By the co-author of The easy Guide to Your Walt Disney World Visit 2020, the best-reviewed Disney World guidebook series ever.

Available on Amazon here.

(As an Amazon Associate I earn from qualifying purchases.)

Fridays with Jim Korkis: Peter Pan’s Flight

By Dave Shute

Welcome back to Fridays with Jim Korkis! Jim, the dean of Disney historians, writes about Walt Disney World history every Friday on


By Jim Korkis

Peter Pan’s Flight was an opening day attraction at Disneyland in 1955, and it became one of the company’s most popular and beloved attractions, later appearing in five Disney theme parks worldwide. A version did not open on opening day at Walt Disney World but rather two days later, and featured some significant differences from the California version.

It does use the same overhead monorail track system that lifts miniature pirate ships up into the air for an almost three minute dark ride journey through the story of Disney’s animated feature Peter Pan (1953). (That monorail track system is the same mechanics used in some warehouses to move large cargo from one area to another.)

Guests fly out of the Darling nursery (some of the toy blocks spell out “Disney” and “Peter Pan”) into the night sky of London, with Big Ben and the Tower Bridge down below. Then it is off to Never Land and finally to Captain Hook’s Jolly Roger pirate ship where the pirate captain is battling with Peter Pan who is trying to save the Darling family and the Lost Boys.

The original concept for the Disneyland Fantasyland dark rides was that the guests were supposed to imagine themselves as the main character, so no Snow White figure appeared in her attraction, and no Peter Pan in Peter Pan’s Flight. The Walt Disney World version revised that concept that had confused guests for years by adding figures of the name characters.

Imagineers Bill Justice and Bill Martin corrected other things as well, since the Disneyland version lacked the Indians, Lost Boys and pirates on the ride. The Walt Disney World formatting was very similar to Disneyland’s ride with some upgraded effects and additions. One of the most iconic scenes from the Disney animated film was also included on Peter Pan’s Flight in Magic Kingdom, Captain Hook balanced precariously over the jaws of the hungry crocodile.

Some of these changes were later added to the Disneyland attraction in 1983.

To make the moving cars in the city of London seem like their headlights are approaching and receding, progressively larger dots of luminescent paint was used on a constantly moving bicycle chain.

The clouds floating over London were originally just plastic bags. The bubbling volcano lava was created using aluminum foil and creative lighting that was an Imagineer Yale Gracey innovation later used in the Pirates of the Caribbean.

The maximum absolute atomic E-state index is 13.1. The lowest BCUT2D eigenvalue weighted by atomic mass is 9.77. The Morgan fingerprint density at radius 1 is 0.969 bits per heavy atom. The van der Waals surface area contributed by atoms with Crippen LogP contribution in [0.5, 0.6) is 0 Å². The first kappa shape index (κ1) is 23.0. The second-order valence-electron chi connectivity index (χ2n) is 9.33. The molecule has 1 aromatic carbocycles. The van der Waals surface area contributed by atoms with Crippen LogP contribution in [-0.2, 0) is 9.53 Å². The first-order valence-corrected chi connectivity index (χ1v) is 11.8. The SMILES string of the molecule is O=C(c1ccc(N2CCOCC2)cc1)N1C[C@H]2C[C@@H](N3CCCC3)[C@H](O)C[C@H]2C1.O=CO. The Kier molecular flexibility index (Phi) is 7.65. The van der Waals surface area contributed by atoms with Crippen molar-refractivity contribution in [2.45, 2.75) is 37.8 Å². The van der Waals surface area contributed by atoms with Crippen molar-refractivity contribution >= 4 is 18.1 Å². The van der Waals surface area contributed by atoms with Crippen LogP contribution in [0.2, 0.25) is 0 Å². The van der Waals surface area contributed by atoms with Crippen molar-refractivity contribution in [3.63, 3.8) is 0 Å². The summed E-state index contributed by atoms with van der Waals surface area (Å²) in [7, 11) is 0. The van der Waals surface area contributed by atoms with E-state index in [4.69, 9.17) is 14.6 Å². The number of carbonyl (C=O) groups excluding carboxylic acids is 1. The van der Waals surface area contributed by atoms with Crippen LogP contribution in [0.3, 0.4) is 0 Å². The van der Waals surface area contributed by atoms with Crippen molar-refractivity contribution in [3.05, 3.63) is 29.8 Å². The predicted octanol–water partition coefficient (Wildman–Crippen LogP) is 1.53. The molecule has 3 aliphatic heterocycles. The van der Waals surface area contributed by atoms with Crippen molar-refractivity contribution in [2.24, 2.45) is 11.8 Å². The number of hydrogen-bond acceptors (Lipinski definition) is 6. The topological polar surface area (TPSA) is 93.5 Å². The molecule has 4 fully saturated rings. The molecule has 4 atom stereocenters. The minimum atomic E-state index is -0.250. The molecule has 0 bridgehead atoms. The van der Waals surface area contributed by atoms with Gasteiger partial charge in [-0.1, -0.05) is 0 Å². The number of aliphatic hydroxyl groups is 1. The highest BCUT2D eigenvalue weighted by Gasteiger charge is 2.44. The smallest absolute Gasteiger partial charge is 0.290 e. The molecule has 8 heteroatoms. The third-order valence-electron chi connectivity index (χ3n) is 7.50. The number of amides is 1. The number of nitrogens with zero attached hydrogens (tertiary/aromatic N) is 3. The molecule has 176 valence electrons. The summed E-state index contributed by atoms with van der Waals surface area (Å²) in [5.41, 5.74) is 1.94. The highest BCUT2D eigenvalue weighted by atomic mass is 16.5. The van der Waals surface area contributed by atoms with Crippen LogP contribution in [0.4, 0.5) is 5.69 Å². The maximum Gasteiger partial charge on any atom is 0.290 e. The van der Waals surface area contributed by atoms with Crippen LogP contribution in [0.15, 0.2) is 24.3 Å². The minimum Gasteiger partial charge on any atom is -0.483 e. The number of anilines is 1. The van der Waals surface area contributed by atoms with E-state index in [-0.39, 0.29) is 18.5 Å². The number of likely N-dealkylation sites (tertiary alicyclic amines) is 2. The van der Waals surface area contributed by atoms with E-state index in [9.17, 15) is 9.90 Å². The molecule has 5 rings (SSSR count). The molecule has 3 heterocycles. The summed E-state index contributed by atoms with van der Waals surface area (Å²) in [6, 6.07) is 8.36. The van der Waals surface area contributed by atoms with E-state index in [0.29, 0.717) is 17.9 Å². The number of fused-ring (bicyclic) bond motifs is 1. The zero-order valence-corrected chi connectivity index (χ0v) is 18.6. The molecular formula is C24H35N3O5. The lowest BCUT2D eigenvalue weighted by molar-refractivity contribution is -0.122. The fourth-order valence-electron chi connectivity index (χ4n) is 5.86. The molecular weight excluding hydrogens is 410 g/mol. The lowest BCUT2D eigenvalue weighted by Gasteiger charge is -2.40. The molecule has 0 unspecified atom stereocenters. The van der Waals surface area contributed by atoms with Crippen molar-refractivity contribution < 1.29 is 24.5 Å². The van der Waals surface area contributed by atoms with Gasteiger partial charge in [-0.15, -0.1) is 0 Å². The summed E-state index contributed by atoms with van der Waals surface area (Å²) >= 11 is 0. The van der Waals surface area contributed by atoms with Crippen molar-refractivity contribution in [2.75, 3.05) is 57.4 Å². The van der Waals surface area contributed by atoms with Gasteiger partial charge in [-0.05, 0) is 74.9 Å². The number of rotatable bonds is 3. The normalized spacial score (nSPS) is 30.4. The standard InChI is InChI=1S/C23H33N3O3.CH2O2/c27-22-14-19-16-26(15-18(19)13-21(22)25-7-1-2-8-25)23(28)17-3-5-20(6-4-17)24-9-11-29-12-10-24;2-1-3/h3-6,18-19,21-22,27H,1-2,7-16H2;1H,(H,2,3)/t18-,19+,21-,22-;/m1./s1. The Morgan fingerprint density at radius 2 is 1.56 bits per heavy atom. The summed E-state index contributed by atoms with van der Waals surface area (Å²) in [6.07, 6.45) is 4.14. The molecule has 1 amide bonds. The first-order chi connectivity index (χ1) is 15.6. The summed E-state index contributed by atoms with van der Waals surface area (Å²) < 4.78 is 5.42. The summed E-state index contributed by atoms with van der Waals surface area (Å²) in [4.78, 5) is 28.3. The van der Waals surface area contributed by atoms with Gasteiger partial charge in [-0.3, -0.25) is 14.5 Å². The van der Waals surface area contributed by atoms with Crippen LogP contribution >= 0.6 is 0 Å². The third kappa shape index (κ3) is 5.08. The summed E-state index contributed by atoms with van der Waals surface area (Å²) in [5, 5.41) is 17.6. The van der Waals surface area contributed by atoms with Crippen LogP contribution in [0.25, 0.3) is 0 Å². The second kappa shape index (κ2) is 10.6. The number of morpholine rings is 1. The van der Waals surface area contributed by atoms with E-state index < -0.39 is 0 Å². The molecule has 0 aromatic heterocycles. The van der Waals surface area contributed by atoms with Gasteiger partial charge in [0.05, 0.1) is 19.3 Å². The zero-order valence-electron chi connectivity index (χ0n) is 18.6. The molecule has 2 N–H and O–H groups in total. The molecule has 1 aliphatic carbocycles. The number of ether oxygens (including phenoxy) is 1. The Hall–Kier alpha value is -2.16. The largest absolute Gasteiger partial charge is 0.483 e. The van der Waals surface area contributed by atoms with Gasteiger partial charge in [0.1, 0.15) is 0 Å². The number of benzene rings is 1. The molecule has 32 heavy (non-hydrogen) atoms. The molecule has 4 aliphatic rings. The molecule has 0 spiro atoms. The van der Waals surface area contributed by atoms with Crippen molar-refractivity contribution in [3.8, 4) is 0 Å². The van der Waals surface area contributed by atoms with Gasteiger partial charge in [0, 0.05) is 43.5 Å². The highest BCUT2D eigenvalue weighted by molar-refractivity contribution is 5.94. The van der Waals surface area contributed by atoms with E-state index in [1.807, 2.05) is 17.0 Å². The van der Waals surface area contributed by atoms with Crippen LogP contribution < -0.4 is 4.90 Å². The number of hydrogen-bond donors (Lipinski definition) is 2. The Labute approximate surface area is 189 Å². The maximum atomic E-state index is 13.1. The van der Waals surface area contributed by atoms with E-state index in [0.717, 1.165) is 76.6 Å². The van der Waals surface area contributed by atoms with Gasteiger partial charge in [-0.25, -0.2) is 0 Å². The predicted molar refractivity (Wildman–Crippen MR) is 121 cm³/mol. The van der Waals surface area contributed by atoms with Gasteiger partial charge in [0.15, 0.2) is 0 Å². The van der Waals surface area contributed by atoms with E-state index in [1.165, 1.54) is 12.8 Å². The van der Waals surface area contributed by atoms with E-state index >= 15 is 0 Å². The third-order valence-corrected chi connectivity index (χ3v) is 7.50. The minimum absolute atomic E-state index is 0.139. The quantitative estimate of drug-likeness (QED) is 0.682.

The highest point in the attraction is seventeen feet, but it appears much higher thanks to the forced perspective of the buildings below.

Because of its high popularity and low ride capacity with usually only two people on a ship, the attraction usually featured the highest wait times, running up to an hour and a half. To help alleviate some of that frustration, in 2014 the restrooms next to the attraction were removed and replaced with an interactive queue.

The new standby queue line has guests weave through a winding hallway of the Darling family home with paintings depicting scenes from the film and then moving into the children’s nursery. It is here where guests can start to track Tinker Bell’s pixie dust light as she flies around and creates mischief with physical objects like a lamp, a chest, a globe and many more.

Guests get a chance to interact with shadow butterflies and shadow bells that actually ring when touched in addition to the lively shadow of Peter Pan and Tinker Bell popping up, among other surprises in the queue line.

A calendar in the queue has the date December 27, 1904 circled, a reference to the day when the original Peter Pan play by James Barrie commenced performances in London.

The attraction captures a sense of nostalgia and magic missing in some more recent rides.

*  *  *  *  *

Thanks, Jim! And come back next Friday for more from Jim Korkis!

In the meantime, check out his books, including his latest, Disneyland Historical Highlights!



Have a thought or a question?...

Comment by typing in the form below.

Leave a Comment | Ask a Question | Note a Problem

My response to questions and comments will be on the same page as the original comment, likely within 24-36 hours . . . I reserve the right to edit and delete comments as I choose . . . All rights reserved. Copyright 2008-2022 . . . Unless otherwise noted, all photos are by me--even the ones in focus--except for half a dozen from my niecelets . . . This site is entirely unofficial and not authorized by any organizations written about in it . . . All references to Disney and other copyrighted characters, trademarks, marks, etc., are made solely for editorial purposes. The author makes no commercial claim to their use . . . Nobody's perfect, so follow any advice here at your own risk.